Ethnic and social differences among populations can confer different results regarding PCa presentation and behavior (1414. Rawla P. Epidemiology of Prostate Cancer. World J Oncol. 2019; 10:63-89.),1515. Kheirandish P, Chinegwundoh F. Ethnic differences in prostate cancer. Br J Cancer. 2011; 105:481-5.). Incidence and mortality rates are still increasing in developing countries (1616. Center MM, Jemal A, Lortet-Tieulent J, Ward E, Ferlay J, Brawley O, et at. International variation in prostate cancer incidence and mortality rates. Eur Urol. 2012; 61:1079-92.), which may be related to a more aggressive disease or to the limited access to public or private health care systems (1515. Kheirandish P, Chinegwundoh F. Ethnic differences in prostate cancer. Br J Cancer. 2011; 105:481-5.), making data extrapolation from more developed countries potentially inappropriate (1717. Cooperberg MR, Cowan J, Broering JM, Carroll PR. High-risk prostate cancer in the United States, 1990-2007. World J Urol. 2008; 26:211-8.). This can be showed by previously published studies in the Brazilian population, showing higher incidences of locally advanced and metastatic PCa (1818. [No Authors]. Sobrevida de Pacientes com Câncer no estado de São Paulo: seis anos de seguimento pelo registro hospitalar de câncer. Cadernos Fosp Vol.5. Secretaria de Estado da saúde de São Paulo, Fundação Oncocentro de São Paulo. [Internet]. Available at. <http://www.fosp.saude.sp.gov.br:443/epidemiologia/docs/sobevida.pdf>
http://www.fosp.saude.sp.gov.br:443/epid...
),1919. Carneseca EC, Mauad EC, de Araujo MA, Dalbó RM, Longatto Filho A, Vazquez Vde L. The Hospital de Câncer de Barretos Registry: an analysis of cancer survival at a single institution in Brazil over a 10-year period. BMC Res Notes. 2013; 6:141.) compared to the North American people (2020. [No Authors]. Cancer Stat Facts: Prostate Cancer. National Cancer Institute. [Internet]. Available at. <https://seer.cancer.gov/statfacts/html/prost.html>
https://seer.cancer.gov/statfacts/html/p...
).

This study aims to describe the PCa epidemiological profile and results of a screening program in a single cancer center regarding a PSA-screened male population from the city of São Paulo, whose population is a representative portion of Brazil, due to its geographical and economic characteristics determined by migratory and immigration issues. Moreover, we make a discussion related to the results of some international PCa screening trials.

MATERIALS AND METHODS

We retrospectively reviewed the registries of 12.969 men spontaneously enrolled in a cancer prevention program in 2013 at a Brazilian reference cancer center. For PCa screening, all men were included after a shared decision-making process. In this study, we selected only men aged over 40 years old with no upper age limit. We excluded patients with a prior cancer diagnosis. No other exclusion criteria were considered. Thus, we selected for analysis 9.692 men who underwent a PSA-screening strategy comprising a total blood serum PSA test and a digital rectal examination (DRE) at the first appointment performed by the medical (non-urological) staff. Complementary tests were associated when deemed necessary.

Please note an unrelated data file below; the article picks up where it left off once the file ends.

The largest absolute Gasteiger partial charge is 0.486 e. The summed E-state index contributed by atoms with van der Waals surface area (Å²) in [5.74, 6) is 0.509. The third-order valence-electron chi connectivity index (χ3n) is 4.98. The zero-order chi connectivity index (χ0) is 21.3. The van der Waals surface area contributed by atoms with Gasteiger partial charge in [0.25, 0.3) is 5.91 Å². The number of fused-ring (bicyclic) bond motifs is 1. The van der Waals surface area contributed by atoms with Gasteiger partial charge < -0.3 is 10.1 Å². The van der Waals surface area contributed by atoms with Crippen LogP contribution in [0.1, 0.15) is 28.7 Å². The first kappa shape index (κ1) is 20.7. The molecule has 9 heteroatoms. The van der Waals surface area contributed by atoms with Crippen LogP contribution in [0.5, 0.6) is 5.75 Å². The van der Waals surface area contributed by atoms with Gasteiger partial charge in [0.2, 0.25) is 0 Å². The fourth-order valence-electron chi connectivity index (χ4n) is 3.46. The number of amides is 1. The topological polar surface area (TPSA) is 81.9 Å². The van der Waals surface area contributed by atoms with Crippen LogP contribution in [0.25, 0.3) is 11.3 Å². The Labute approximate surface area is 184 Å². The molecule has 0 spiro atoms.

Patients with a total PSA level greater than 10.0ng/dL or a suspected DRE for the presence of malignancy were referred to a transrectal ultrasound-guided (TRUS) prostate biopsy. Patients with a total PSA level between 4.0 and 10.0ng/dL and a normal DRE underwent a serum free-PSA level test (fPSA). In these cases, TRUS was performed when the percentage ratio (fPSA/total PSA level) was below 15%. Patients with a total PSA level below 4.0ng/dL and a normal DRE were discharged to primary care follow-up. Considering that patients with a total PSA >10.0ng/dL would be referred to TRUS biopsy, DRE was not performed in these men by the non-urological staff. Figure-1 describes the program flowchart.

Figure 1
PSA-screening program flowchart.

All laboratory and image tests, TRUS biopsy and therapeutic procedures were performed at the same institution, exclusively provided by public health system resources. TRUS biopsy protocol consisted of a 12-core biopsy comprising all prostate areas, besides additional samples from suspicious areas on DRE. All cancer specimens were analyzed according to the modified Gleason score (2121. Epstein JI, Egevad L, Amin MB, Delahunt B, Srigley JR, Humphrey PA. The 2014 International Society of Urological Pathology (ISUP) Consensus Conference on Gleason Grading of Prostatic Carcinoma: Definition of Grading Patterns and Proposal for a New Grading System. Am J Surg Pathol. 2016; 40:244-52.). All diagnosed patients were submitted to the AJCC - TNM 8th edition staging system (2222. Amin MB, Edge S, Greene F, Byrd DR, Brookland RK, Washington MK, AJCC Cancer Staging Manual. New York, Springer. 2017.) and classified according to the D’Amico risk groups. Diagnosed patients were referred to the Department of Urology and staged with multiparametric magnetic resonance imaging (mpMRI) of the prostate and bone scan, according to the discretion of each surgeon. Institutional Review Board approval was obtained for this study (number 2509/18).